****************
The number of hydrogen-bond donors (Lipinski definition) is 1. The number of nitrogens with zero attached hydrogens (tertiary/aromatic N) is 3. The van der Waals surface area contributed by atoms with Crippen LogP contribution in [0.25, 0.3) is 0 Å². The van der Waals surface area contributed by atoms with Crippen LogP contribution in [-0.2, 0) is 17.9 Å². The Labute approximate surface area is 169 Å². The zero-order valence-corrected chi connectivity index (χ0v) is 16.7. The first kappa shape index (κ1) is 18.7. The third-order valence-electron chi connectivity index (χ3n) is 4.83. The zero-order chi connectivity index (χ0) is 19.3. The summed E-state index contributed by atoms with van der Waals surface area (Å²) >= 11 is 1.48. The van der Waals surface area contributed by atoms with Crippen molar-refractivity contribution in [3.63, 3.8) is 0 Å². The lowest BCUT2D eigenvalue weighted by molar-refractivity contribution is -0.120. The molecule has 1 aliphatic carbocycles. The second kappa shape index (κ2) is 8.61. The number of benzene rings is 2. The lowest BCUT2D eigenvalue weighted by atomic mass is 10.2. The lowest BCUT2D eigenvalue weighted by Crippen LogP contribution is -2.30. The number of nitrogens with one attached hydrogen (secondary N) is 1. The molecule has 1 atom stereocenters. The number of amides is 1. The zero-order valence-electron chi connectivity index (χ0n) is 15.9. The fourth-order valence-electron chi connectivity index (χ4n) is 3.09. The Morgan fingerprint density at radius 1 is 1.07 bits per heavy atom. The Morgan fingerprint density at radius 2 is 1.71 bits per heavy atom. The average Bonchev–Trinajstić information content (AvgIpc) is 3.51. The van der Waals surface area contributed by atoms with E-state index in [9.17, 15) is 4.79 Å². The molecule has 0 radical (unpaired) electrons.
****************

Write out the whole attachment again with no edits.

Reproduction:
The number of hydrogen-bond donors (Lipinski definition) is 1. The number of nitrogens with zero attached hydrogens (tertiary/aromatic N) is 3. The van der Waals surface area contributed by atoms with Crippen LogP contribution in [0.25, 0.3) is 0 Å². The van der Waals surface area contributed by atoms with Crippen LogP contribution in [-0.2, 0) is 17.9 Å². The Labute approximate surface area is 169 Å². The zero-order valence-corrected chi connectivity index (χ0v) is 16.7. The first kappa shape index (κ1) is 18.7. The third-order valence-electron chi connectivity index (χ3n) is 4.83. The zero-order chi connectivity index (χ0) is 19.3. The summed E-state index contributed by atoms with van der Waals surface area (Å²) >= 11 is 1.48. The van der Waals surface area contributed by atoms with Crippen molar-refractivity contribution in [3.63, 3.8) is 0 Å². The lowest BCUT2D eigenvalue weighted by molar-refractivity contribution is -0.120. The molecule has 1 aliphatic carbocycles. The second kappa shape index (κ2) is 8.61. The number of benzene rings is 2. The lowest BCUT2D eigenvalue weighted by atomic mass is 10.2. The lowest BCUT2D eigenvalue weighted by Crippen LogP contribution is -2.30. The number of nitrogens with one attached hydrogen (secondary N) is 1. The molecule has 1 atom stereocenters. The number of amides is 1. The zero-order valence-electron chi connectivity index (χ0n) is 15.9. The fourth-order valence-electron chi connectivity index (χ4n) is 3.09. The Morgan fingerprint density at radius 1 is 1.07 bits per heavy atom. The Morgan fingerprint density at radius 2 is 1.71 bits per heavy atom. The average Bonchev–Trinajstić information content (AvgIpc) is 3.51. The van der Waals surface area contributed by atoms with E-state index in [9.17, 15) is 4.79 Å². The molecule has 0 radical (unpaired) electrons.